economy and politics

Swiss aid boosts Credit Suisse shares

Swiss aid boosts Credit Suisse shares

Credit Suisse shares rose 30% on Thursday after the bank announced it would leverage its position with a nearly $54 billion loan from the Swiss central bank, bolstering confidence as fears in the banking system shifted from the United States. to Europe.

It was a huge reversal from the previous day, when shares of Switzerland’s second-largest commercial bank plunged 30% on the SIX exchange after its biggest investor said it would not pump more money into Credit Suisse.

That dragged down other European banks after the collapse of several US banks stoked fears about the health of global lenders. Shares of France’s Société Générale SA and BNP Paribas, as well as Germany’s Deutsche Bank and Britain’s Barclays Bank rose on Thursday after sharp falls the previous day.

Credit Suisse, already in trouble long before the US bankruptcies, said on Thursday it would exercise its option to borrow up to 50 billion francs ($53.7 billion) from the Swiss National Bank.

“This additional liquidity would support Credit Suisse’s core customers and businesses as Credit Suisse takes steps to create a leaner, more specialized bank based on customer needs,” the firm said.

Bank instability has cast a shadow over Thursday’s meeting of the European Central Bank. Before the chaos ensued, ECB chief Christine Lagarde had said it was “very likely” that the institution would make a sizeable half-percentage point hike in interest rates to combat persistent inflation.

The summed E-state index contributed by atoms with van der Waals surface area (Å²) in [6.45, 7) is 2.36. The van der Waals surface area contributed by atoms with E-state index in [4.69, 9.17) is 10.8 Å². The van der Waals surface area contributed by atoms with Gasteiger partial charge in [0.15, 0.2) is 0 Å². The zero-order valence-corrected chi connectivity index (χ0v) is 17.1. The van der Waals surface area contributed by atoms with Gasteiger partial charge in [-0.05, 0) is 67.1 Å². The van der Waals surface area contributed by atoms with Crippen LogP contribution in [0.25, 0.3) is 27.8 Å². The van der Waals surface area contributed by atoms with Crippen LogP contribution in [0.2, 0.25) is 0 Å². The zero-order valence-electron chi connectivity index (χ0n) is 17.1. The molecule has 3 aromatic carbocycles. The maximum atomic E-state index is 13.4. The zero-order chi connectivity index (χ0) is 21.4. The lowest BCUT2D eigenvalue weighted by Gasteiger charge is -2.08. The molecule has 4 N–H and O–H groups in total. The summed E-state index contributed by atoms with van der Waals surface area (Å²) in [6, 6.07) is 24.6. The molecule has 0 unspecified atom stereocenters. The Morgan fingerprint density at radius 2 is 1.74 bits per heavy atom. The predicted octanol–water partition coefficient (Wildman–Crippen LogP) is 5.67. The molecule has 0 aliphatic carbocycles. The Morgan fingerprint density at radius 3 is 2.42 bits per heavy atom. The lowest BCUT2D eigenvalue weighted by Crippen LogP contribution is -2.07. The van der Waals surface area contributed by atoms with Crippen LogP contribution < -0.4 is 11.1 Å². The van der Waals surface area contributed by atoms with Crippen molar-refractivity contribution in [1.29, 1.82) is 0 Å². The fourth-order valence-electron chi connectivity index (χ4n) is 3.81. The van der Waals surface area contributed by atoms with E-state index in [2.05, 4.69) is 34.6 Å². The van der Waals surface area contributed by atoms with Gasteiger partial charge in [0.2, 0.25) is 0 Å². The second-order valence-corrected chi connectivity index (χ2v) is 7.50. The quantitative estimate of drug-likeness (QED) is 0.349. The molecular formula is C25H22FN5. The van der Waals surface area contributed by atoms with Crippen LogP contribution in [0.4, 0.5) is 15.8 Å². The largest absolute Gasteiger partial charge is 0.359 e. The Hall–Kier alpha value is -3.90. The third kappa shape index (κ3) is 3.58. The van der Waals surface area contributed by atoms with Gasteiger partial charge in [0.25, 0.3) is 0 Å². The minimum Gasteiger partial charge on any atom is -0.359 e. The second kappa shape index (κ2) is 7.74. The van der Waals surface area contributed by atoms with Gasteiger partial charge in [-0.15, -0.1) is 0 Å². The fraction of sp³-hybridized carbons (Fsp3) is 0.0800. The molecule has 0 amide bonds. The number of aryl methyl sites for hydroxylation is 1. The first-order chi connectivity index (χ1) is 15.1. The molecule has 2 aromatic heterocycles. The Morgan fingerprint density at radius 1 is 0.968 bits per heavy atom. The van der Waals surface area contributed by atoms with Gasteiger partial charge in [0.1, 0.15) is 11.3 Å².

After European banks collapsed on Wednesday, analysts said the outcome of the meeting was hard to predict, with some saying the central bank could stick with a quarter-point increase. Higher rates curb inflation, but in recent days they have fueled fears that they may have caused hidden losses on banks’ balance sheets.

Speaking Wednesday at a financial conference in the Saudi capital Riyadh, Credit Suisse Chairman Axel Lehmann defended the bank, saying “we have already taken the medicine” to reduce risk.

The bank said this week that its managers had identified “material weaknesses” in the bank’s internal controls over financial reporting late last year. That raised doubts about the bank’s ability to weather the storm.

Credit Suisse is “a much bigger concern for the global economy” than the midsize banks that have failed in the United States, said Andrew Kenningham, chief European economist at Capital Economics.

The firm has several subsidiaries outside of Switzerland and manages investment fund operations.

“Credit Suisse is not just a Swiss problem, but a global one,” said the expert.

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